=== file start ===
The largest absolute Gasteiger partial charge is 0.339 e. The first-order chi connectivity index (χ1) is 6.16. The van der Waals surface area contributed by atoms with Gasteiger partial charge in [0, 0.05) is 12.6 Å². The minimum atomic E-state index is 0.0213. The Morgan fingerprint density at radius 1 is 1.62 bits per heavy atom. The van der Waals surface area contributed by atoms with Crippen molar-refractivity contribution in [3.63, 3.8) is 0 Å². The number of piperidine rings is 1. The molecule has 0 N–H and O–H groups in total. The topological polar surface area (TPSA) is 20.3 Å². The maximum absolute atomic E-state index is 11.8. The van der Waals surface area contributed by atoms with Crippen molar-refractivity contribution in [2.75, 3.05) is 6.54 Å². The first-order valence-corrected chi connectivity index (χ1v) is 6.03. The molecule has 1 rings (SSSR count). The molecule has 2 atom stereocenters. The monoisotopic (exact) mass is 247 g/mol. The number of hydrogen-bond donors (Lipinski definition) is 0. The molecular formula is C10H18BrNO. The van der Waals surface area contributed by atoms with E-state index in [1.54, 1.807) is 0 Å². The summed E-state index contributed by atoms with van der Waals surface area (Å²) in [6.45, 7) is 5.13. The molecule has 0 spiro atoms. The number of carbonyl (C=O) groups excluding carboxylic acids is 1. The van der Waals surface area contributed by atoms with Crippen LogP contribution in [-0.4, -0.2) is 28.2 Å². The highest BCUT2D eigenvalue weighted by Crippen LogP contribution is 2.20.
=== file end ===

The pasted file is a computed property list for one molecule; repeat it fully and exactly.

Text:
The largest absolute Gasteiger partial charge is 0.339 e. The first-order chi connectivity index (χ1) is 6.16. The van der Waals surface area contributed by atoms with Gasteiger partial charge in [0, 0.05) is 12.6 Å². The minimum atomic E-state index is 0.0213. The Morgan fingerprint density at radius 1 is 1.62 bits per heavy atom. The van der Waals surface area contributed by atoms with Crippen molar-refractivity contribution in [3.63, 3.8) is 0 Å². The number of piperidine rings is 1. The molecule has 0 N–H and O–H groups in total. The topological polar surface area (TPSA) is 20.3 Å². The maximum absolute atomic E-state index is 11.8. The van der Waals surface area contributed by atoms with Crippen molar-refractivity contribution in [2.75, 3.05) is 6.54 Å². The first-order valence-corrected chi connectivity index (χ1v) is 6.03. The molecule has 1 rings (SSSR count). The molecule has 2 atom stereocenters. The monoisotopic (exact) mass is 247 g/mol. The number of hydrogen-bond donors (Lipinski definition) is 0. The molecular formula is C10H18BrNO. The van der Waals surface area contributed by atoms with E-state index in [1.54, 1.807) is 0 Å². The summed E-state index contributed by atoms with van der Waals surface area (Å²) in [6.45, 7) is 5.13. The molecule has 0 spiro atoms. The number of carbonyl (C=O) groups excluding carboxylic acids is 1. The van der Waals surface area contributed by atoms with Crippen LogP contribution in [-0.4, -0.2) is 28.2 Å². The highest BCUT2D eigenvalue weighted by Crippen LogP contribution is 2.20.